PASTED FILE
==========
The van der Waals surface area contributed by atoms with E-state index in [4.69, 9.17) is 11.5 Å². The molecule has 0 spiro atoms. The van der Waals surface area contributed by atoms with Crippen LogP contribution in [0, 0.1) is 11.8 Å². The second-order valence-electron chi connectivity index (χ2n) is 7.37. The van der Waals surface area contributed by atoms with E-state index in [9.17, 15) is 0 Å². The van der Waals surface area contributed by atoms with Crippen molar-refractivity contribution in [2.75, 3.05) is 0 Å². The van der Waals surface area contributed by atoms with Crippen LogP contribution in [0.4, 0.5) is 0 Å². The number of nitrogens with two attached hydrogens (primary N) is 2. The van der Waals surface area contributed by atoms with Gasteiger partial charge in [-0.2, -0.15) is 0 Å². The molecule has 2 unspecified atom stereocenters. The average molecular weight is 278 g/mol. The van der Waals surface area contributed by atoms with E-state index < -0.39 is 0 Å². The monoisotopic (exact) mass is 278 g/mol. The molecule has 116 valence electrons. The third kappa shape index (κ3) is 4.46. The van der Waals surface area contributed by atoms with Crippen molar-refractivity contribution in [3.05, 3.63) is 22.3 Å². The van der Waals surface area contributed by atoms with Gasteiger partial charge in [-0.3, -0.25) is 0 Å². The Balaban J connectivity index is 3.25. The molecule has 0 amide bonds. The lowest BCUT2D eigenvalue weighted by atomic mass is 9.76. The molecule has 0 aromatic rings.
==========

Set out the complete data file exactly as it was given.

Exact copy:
The van der Waals surface area contributed by atoms with E-state index in [4.69, 9.17) is 11.5 Å². The molecule has 0 spiro atoms. The van der Waals surface area contributed by atoms with Crippen LogP contribution in [0, 0.1) is 11.8 Å². The second-order valence-electron chi connectivity index (χ2n) is 7.37. The van der Waals surface area contributed by atoms with E-state index in [9.17, 15) is 0 Å². The van der Waals surface area contributed by atoms with Crippen molar-refractivity contribution in [2.75, 3.05) is 0 Å². The van der Waals surface area contributed by atoms with Crippen LogP contribution in [0.4, 0.5) is 0 Å². The number of nitrogens with two attached hydrogens (primary N) is 2. The van der Waals surface area contributed by atoms with Gasteiger partial charge in [-0.2, -0.15) is 0 Å². The molecule has 2 unspecified atom stereocenters. The average molecular weight is 278 g/mol. The van der Waals surface area contributed by atoms with E-state index < -0.39 is 0 Å². The monoisotopic (exact) mass is 278 g/mol. The molecule has 116 valence electrons. The third kappa shape index (κ3) is 4.46. The van der Waals surface area contributed by atoms with Crippen molar-refractivity contribution in [3.05, 3.63) is 22.3 Å². The van der Waals surface area contributed by atoms with Gasteiger partial charge in [-0.3, -0.25) is 0 Å². The Balaban J connectivity index is 3.25. The molecule has 0 amide bonds. The lowest BCUT2D eigenvalue weighted by atomic mass is 9.76. The molecule has 0 aromatic rings.